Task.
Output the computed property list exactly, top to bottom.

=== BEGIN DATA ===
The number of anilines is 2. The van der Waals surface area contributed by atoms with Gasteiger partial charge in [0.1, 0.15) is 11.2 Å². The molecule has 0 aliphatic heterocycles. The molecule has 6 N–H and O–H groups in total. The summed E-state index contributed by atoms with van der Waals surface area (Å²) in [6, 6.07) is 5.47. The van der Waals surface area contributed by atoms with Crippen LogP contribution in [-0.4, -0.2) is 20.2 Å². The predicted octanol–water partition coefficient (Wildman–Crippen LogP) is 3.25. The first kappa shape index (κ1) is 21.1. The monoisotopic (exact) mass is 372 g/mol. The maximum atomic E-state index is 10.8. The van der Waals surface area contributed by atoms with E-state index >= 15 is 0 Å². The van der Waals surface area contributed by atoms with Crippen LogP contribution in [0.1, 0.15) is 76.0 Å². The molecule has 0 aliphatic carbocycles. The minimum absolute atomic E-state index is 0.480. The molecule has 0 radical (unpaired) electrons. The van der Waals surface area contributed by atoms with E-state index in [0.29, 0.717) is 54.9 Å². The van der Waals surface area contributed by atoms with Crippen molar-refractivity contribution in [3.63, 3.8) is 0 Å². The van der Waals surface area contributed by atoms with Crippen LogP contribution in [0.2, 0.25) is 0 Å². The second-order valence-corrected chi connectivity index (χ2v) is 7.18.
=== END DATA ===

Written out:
The number of anilines is 2. The van der Waals surface area contributed by atoms with Gasteiger partial charge in [0.1, 0.15) is 11.2 Å². The molecule has 0 aliphatic heterocycles. The molecule has 6 N–H and O–H groups in total. The summed E-state index contributed by atoms with van der Waals surface area (Å²) in [6, 6.07) is 5.47. The van der Waals surface area contributed by atoms with Crippen LogP contribution in [-0.4, -0.2) is 20.2 Å². The predicted octanol–water partition coefficient (Wildman–Crippen LogP) is 3.25. The first kappa shape index (κ1) is 21.1. The monoisotopic (exact) mass is 372 g/mol. The maximum atomic E-state index is 10.8. The van der Waals surface area contributed by atoms with E-state index >= 15 is 0 Å². The van der Waals surface area contributed by atoms with Crippen LogP contribution in [0.1, 0.15) is 76.0 Å². The molecule has 0 aliphatic carbocycles. The minimum absolute atomic E-state index is 0.480. The molecule has 0 radical (unpaired) electrons. The van der Waals surface area contributed by atoms with E-state index in [0.29, 0.717) is 54.9 Å². The van der Waals surface area contributed by atoms with Crippen molar-refractivity contribution in [3.63, 3.8) is 0 Å². The van der Waals surface area contributed by atoms with Crippen LogP contribution in [0.2, 0.25) is 0 Å². The second-order valence-corrected chi connectivity index (χ2v) is 7.18.